With in flight refuelling and a mechanism for the plane to also be able to take on fresh hostess trolleys and new supplies of consumer goods, the plane could stay in the air until it fell to bits. In time a viable society could develop. So what would it be like this airbourne society.
Communication with the outside world, since the use of mobile phones on planes is not allowed, would be limited to the pilots radio. The society would effectively be isolated and could quickly develop in unusual ways. For example, it is obvious that environmental issues would quickly become noticed and would be more easily diagnosed than in a society which is less closely pressed. Flatulence and body odour could critically damage the fragile eco-system within a short time and would have to be dealt with firmly - perhaps by ghettoisation of the perpetrators or maybe even harsher measures.
It is safe to assume that no significant agriculture could take place aboard even the roomiest of aeroplanes. Given also that meals would regularly be delivered and the extremely poor quality of farming land it would seem that such projects would have to be limited to small amounts of cress and mustard seed grown on carpets near the exits and watered with bottles of mineral water. Possibly, projects involving growing mushrooms in the overhead lockers might be undertaken but, given the limited nature of the locker space, and the fact that only human manure would be available as a fertiliser, this would probably only take place in the poorest areas of the plane (very likely the smoking section at the rear).
It is practically certain that large scale industrial processes would be out of the question. It is hard to see how even the simplest manufacturing could take place. However, with the limited range of available products it is possible that "cottage industry" could thrive. For example, someone who could sew silk scarves together into workable shirts would be in great demand as the passengers' original clothing began to wear out. Although footwear would be extremely long-lasting in such a society, it is also not outside the bounds of reason to suppose that manufacture of new shoes, perhaps from "hand-tooled leather handbags available from the trolley", could take place. It is also certain that, in a society which spends almost one hundred percent of its time sitting, posterior comfort would be a vital issue. A craftsperson who could turn "Timmy the cuddly Tiger" into a soothing orthopedic cushion would find their skills much in demand and could make a tidy profit.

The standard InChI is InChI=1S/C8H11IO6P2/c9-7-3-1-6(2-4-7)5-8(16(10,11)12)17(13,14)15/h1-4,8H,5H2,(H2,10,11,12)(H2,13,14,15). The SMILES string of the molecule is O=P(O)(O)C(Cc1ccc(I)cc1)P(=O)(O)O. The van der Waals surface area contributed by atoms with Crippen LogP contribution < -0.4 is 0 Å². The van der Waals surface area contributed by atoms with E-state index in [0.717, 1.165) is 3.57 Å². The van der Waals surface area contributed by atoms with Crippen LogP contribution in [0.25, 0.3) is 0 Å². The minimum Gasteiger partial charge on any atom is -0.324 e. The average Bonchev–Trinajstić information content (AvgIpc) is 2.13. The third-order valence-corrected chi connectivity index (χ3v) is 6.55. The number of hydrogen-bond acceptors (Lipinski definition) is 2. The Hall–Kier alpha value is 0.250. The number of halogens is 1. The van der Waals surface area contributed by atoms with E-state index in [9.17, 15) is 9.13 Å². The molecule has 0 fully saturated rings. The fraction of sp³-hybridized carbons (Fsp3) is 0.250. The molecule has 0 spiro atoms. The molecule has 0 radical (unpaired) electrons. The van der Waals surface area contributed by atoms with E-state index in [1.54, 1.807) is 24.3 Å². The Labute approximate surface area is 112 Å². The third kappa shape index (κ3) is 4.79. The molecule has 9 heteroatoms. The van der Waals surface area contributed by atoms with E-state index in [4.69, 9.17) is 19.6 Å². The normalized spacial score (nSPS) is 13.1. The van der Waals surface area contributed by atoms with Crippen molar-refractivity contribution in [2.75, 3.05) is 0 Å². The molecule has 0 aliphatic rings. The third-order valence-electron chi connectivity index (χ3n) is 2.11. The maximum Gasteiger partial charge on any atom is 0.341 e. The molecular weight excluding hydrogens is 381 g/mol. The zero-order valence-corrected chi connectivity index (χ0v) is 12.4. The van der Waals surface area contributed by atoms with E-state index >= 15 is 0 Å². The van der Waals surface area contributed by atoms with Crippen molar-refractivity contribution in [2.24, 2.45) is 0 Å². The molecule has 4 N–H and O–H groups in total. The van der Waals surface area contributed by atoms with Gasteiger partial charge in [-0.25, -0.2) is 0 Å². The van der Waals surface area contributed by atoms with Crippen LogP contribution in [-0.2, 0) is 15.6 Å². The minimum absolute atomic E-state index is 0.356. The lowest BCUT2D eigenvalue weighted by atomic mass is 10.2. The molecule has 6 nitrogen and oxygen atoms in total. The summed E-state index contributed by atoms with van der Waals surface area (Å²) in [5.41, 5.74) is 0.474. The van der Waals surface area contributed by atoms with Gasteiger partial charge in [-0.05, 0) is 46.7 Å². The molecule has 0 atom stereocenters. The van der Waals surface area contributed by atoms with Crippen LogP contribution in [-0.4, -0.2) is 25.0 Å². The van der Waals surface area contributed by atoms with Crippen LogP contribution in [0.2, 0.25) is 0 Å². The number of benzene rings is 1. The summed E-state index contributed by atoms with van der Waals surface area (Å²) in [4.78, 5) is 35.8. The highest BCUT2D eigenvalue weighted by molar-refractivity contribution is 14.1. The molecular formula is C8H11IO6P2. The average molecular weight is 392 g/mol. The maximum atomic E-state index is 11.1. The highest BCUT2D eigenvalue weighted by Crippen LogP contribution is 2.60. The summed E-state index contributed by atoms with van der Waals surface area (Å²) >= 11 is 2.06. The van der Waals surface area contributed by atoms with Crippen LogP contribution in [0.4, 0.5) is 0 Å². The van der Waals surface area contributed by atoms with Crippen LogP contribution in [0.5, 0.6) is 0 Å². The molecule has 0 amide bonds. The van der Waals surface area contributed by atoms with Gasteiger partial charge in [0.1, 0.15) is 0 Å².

Trade would of course be an important part of the plane society. For a society born of the airport, novels by authors other than Stephen King and Barbara Taylor-Bradford would be worth more than gold. Entertainment items would also be a boon - on a plane with piped easy listening music, even an aged, poor-quality, pirate recording of a Smiths album could be worth a small fortune to the right buyer.
Of course no society can survive solely by internal trade and it is in the field of service industry that the plane society would truly thrive. When the average living space is of the order of a few cubic metres, counselling would be a skill much in demand and a trained therapist could soon find themselves extremely rich. Of course, the extreme wealth differences which would result as most of the voyagers found themselves sacked for chronic absenteeism, would create certain passengers who had greater economic leverage. This would enable them to hire services, and perhaps land, from other passengers. For example, in a society with so much leisure-time, it may be important to them to have a custom-written game of tetris for their portable computer, or a hand embroidered cover for their fold down table.
The balance of trade would quite important to the plane society. Initially, the society would be made viable by the passengers' continuing to be paid and therefore being able to buy raw materials from the airline company (from the wide range available in their fascinating in-flight catalogue containing a huge selection of quality goods). Later, as this influx of external money dries up, the society would have to consider exporting. It is hard to know what of value they could give to external society, however, it is plausible, to me at least, that even short descriptions of life on board could be of extreme value to psychologists and sociologists everywhere. Perhaps this might be enough to maintain a balance of payments with the extra-plane world.